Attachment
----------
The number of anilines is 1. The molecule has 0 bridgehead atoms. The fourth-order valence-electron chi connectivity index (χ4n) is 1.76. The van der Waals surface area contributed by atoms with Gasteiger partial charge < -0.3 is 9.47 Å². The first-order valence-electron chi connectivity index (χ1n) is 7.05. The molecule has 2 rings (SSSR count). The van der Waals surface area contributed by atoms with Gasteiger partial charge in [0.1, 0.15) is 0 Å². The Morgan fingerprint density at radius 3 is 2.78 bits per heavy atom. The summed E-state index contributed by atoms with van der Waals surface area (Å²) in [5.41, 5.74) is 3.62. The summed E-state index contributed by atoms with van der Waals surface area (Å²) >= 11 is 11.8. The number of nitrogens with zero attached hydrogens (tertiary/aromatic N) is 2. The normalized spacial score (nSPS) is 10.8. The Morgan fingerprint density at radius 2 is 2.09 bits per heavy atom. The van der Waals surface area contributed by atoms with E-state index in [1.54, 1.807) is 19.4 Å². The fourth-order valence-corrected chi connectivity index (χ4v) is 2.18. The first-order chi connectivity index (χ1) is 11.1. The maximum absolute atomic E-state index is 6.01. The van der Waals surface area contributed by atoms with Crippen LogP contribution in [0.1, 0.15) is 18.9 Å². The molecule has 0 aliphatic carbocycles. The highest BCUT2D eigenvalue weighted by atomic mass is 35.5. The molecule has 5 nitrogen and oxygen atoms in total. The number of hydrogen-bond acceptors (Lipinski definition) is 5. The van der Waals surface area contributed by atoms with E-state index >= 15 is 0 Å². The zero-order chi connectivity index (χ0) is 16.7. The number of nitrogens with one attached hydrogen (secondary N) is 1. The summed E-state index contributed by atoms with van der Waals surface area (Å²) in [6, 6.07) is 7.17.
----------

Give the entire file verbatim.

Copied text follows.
The number of anilines is 1. The molecule has 0 bridgehead atoms. The fourth-order valence-electron chi connectivity index (χ4n) is 1.76. The van der Waals surface area contributed by atoms with Gasteiger partial charge < -0.3 is 9.47 Å². The first-order valence-electron chi connectivity index (χ1n) is 7.05. The molecule has 2 rings (SSSR count). The van der Waals surface area contributed by atoms with Gasteiger partial charge in [0.1, 0.15) is 0 Å². The Morgan fingerprint density at radius 3 is 2.78 bits per heavy atom. The summed E-state index contributed by atoms with van der Waals surface area (Å²) in [5.41, 5.74) is 3.62. The summed E-state index contributed by atoms with van der Waals surface area (Å²) >= 11 is 11.8. The number of nitrogens with zero attached hydrogens (tertiary/aromatic N) is 2. The normalized spacial score (nSPS) is 10.8. The Morgan fingerprint density at radius 2 is 2.09 bits per heavy atom. The van der Waals surface area contributed by atoms with E-state index in [1.54, 1.807) is 19.4 Å². The fourth-order valence-corrected chi connectivity index (χ4v) is 2.18. The first-order chi connectivity index (χ1) is 11.1. The maximum absolute atomic E-state index is 6.01. The van der Waals surface area contributed by atoms with Crippen LogP contribution in [0.1, 0.15) is 18.9 Å². The molecule has 0 aliphatic carbocycles. The highest BCUT2D eigenvalue weighted by atomic mass is 35.5. The molecule has 5 nitrogen and oxygen atoms in total. The number of hydrogen-bond acceptors (Lipinski definition) is 5. The van der Waals surface area contributed by atoms with E-state index >= 15 is 0 Å². The zero-order chi connectivity index (χ0) is 16.7. The number of nitrogens with one attached hydrogen (secondary N) is 1. The summed E-state index contributed by atoms with van der Waals surface area (Å²) in [6, 6.07) is 7.17.